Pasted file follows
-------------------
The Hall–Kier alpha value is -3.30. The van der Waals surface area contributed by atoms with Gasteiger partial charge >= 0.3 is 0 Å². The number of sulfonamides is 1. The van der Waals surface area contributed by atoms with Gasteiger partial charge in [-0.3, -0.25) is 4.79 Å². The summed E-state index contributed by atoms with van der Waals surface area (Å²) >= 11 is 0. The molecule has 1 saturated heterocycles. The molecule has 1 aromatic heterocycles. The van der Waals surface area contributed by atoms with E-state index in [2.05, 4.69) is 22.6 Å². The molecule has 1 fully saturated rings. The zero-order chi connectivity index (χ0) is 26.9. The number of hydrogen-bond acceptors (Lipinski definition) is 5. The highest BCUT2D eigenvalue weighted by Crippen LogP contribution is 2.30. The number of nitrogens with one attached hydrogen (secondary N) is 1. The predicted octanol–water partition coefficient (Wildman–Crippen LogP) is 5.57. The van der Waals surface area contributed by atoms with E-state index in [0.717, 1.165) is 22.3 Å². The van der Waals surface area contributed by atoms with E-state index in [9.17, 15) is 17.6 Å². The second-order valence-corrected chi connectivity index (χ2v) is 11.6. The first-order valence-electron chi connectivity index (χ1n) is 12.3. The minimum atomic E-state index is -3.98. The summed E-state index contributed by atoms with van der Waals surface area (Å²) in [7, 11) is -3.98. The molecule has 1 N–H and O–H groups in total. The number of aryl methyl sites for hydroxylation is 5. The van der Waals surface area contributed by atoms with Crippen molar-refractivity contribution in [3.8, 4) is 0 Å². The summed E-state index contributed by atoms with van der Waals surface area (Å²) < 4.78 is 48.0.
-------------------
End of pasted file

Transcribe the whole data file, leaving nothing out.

The Hall–Kier alpha value is -3.30. The van der Waals surface area contributed by atoms with Gasteiger partial charge >= 0.3 is 0 Å². The number of sulfonamides is 1. The van der Waals surface area contributed by atoms with Gasteiger partial charge in [-0.3, -0.25) is 4.79 Å². The summed E-state index contributed by atoms with van der Waals surface area (Å²) >= 11 is 0. The molecule has 1 saturated heterocycles. The molecule has 1 aromatic heterocycles. The van der Waals surface area contributed by atoms with E-state index in [2.05, 4.69) is 22.6 Å². The molecule has 1 fully saturated rings. The zero-order chi connectivity index (χ0) is 26.9. The number of hydrogen-bond acceptors (Lipinski definition) is 5. The highest BCUT2D eigenvalue weighted by Crippen LogP contribution is 2.30. The number of nitrogens with one attached hydrogen (secondary N) is 1. The predicted octanol–water partition coefficient (Wildman–Crippen LogP) is 5.57. The van der Waals surface area contributed by atoms with E-state index in [0.717, 1.165) is 22.3 Å². The van der Waals surface area contributed by atoms with E-state index in [9.17, 15) is 17.6 Å². The second-order valence-corrected chi connectivity index (χ2v) is 11.6. The first-order valence-electron chi connectivity index (χ1n) is 12.3. The minimum atomic E-state index is -3.98. The summed E-state index contributed by atoms with van der Waals surface area (Å²) in [7, 11) is -3.98. The molecule has 1 N–H and O–H groups in total. The number of aryl methyl sites for hydroxylation is 5. The van der Waals surface area contributed by atoms with Crippen molar-refractivity contribution in [3.8, 4) is 0 Å². The summed E-state index contributed by atoms with van der Waals surface area (Å²) < 4.78 is 48.0.